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Mayflower 1620: A New Look at a Pilgrim Voyage Library Binding – August 27, 2013
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From School Library Journal
Kindergarten-Grade 4-This account of the voyage of the Mayflower is illustrated with photographs taken on a June, 2001, cruise of the Mayflower II. The illustrations are the real draw here-large, vivid, and expertly composed. The historical context of the original voyage is briefly sketched, as is the journey itself. Short chapters chronicle the provisioning of a ship from that time and describe navigation techniques. The readable text gives a good idea of the many unpleasant aspects of shipboard life in 1620, but doesn't present information that isn't available in many other books. The authors state that the settlers had "little or no respect" for Native Americans. Regarding the seed corn and other items that the exploratory parties took from the Native villages, the comment is that "few- considered this stealing." No mention is made of William Bradford's journal note that the goods would be paid for when the owners could be identified, and that this was done the following spring. Susan Whitehurst's lavishly illustrated The Mayflower (PowerKids, 2003) is briefer. Kate Waters's On the Mayflower: Voyage of the Ship's Apprentice and a Passenger Girl (Scholastic, 1996) is also illustrated with color photographs of interpreters aboard the Mayflower II, but fictionalizes events. Ann McGovern's -If You Sailed on the Mayflower in 1620 (Scholastic, 1991) looks drab by comparison, but contains more information. Children will enjoy looking at this book, and it is a reasonable choice to supplement classroom units.
Elaine Fort Weischedel, Millbury Public Library, MA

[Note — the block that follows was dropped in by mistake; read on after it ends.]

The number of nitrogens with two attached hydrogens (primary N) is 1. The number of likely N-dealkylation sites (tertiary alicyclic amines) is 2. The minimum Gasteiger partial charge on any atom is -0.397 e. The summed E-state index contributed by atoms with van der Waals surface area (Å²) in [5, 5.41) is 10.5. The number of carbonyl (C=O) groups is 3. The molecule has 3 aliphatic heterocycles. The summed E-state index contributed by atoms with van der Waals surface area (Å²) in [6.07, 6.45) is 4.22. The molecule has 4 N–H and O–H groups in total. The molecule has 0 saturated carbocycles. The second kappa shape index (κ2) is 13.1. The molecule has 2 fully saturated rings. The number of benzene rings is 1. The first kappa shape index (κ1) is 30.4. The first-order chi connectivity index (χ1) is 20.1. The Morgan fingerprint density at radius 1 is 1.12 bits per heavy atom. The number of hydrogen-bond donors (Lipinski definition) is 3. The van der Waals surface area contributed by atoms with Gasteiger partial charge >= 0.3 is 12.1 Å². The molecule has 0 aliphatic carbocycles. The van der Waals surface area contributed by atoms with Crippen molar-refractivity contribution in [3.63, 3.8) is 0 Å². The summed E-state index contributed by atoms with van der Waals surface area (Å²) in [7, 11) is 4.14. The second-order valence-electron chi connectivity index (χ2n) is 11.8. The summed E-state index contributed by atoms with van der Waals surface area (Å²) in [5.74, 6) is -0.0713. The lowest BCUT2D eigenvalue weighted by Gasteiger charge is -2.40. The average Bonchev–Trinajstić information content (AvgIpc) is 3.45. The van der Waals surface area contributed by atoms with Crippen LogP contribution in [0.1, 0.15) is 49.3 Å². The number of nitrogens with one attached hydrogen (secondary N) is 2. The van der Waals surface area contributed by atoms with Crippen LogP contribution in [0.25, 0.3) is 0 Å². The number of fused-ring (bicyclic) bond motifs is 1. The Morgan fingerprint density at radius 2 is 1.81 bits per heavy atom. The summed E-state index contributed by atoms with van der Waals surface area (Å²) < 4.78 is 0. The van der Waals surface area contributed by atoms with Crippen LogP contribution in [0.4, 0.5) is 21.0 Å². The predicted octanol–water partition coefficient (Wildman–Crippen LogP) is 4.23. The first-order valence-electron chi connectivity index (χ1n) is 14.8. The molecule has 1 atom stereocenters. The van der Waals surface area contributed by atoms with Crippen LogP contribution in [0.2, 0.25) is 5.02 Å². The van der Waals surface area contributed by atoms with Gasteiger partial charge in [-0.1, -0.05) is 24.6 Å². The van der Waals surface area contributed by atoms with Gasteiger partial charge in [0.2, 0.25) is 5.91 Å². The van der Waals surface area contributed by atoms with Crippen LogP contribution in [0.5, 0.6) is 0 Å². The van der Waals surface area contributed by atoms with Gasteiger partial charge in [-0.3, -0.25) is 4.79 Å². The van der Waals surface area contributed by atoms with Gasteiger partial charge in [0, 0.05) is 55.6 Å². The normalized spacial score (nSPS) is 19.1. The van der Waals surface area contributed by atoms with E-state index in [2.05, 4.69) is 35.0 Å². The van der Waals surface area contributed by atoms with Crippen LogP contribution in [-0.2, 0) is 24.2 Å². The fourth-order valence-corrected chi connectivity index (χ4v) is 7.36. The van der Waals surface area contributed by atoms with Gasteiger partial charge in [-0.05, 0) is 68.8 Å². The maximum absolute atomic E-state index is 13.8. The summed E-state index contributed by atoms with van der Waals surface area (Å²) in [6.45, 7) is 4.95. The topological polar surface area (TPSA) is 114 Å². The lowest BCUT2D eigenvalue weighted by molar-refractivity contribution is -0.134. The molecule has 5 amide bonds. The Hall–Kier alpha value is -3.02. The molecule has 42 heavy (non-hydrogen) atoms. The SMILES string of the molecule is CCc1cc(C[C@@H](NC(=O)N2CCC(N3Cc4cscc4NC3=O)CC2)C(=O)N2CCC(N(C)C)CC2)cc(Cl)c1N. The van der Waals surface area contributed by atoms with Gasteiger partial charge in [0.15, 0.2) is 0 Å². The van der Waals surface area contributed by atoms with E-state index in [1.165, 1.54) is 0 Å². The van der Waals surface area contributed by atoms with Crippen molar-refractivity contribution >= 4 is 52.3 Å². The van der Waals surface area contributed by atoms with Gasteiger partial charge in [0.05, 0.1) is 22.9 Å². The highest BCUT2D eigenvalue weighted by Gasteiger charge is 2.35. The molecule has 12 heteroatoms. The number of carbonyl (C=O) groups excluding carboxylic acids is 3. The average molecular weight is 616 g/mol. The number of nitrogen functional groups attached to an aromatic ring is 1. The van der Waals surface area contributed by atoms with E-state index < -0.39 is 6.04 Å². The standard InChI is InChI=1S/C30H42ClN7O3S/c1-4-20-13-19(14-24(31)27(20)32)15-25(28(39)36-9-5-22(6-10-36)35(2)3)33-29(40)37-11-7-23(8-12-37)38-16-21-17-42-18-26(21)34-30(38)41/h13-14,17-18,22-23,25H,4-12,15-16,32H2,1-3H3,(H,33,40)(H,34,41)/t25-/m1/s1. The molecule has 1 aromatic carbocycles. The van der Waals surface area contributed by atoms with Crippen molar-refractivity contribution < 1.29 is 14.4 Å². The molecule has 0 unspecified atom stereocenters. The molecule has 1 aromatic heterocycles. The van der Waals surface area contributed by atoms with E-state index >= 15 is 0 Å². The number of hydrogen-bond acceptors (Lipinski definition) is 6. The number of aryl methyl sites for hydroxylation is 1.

Copyright 2003 Reed Business Information, Inc. --This text refers to an out of print or unavailable edition of this title.
Gr. 5-9. Like Grace O'Neill's 1621: A New Look at Thanksgiving (2001), from the same publisher, this handsome, large-size photo-essay draws on exhibits in the living history museum Plimoth Plantation to re-create a historical event and to distinguish fact from legend. This time the picturesque color photos are of actors in authentic costume on a recent re-creation of the Mayflower's famous voyage from England and the founding of Plimoth Colony. There is lots of fascinating detail in text, the captions, and the lengthy endnotes about voyagers (including a young boy); why they left; how they navigated; and what they found when they made landfall. Many legends are shown to be false: the settlers didn't call themselves Pilgrims; they didn't all leave for religious reasons; and, above all, they didn't find an empty paradise for the taking. The actors are clearly having fun, and readers, who will be intrigued by the pageantry, may want to talk about the history and what it means to us today. A map, a detailed chronology, and a bibliography are included. Hazel Rochman
Copyright © American Library Association. All rights reserved --This text refers to an out of print or unavailable edition of this title.
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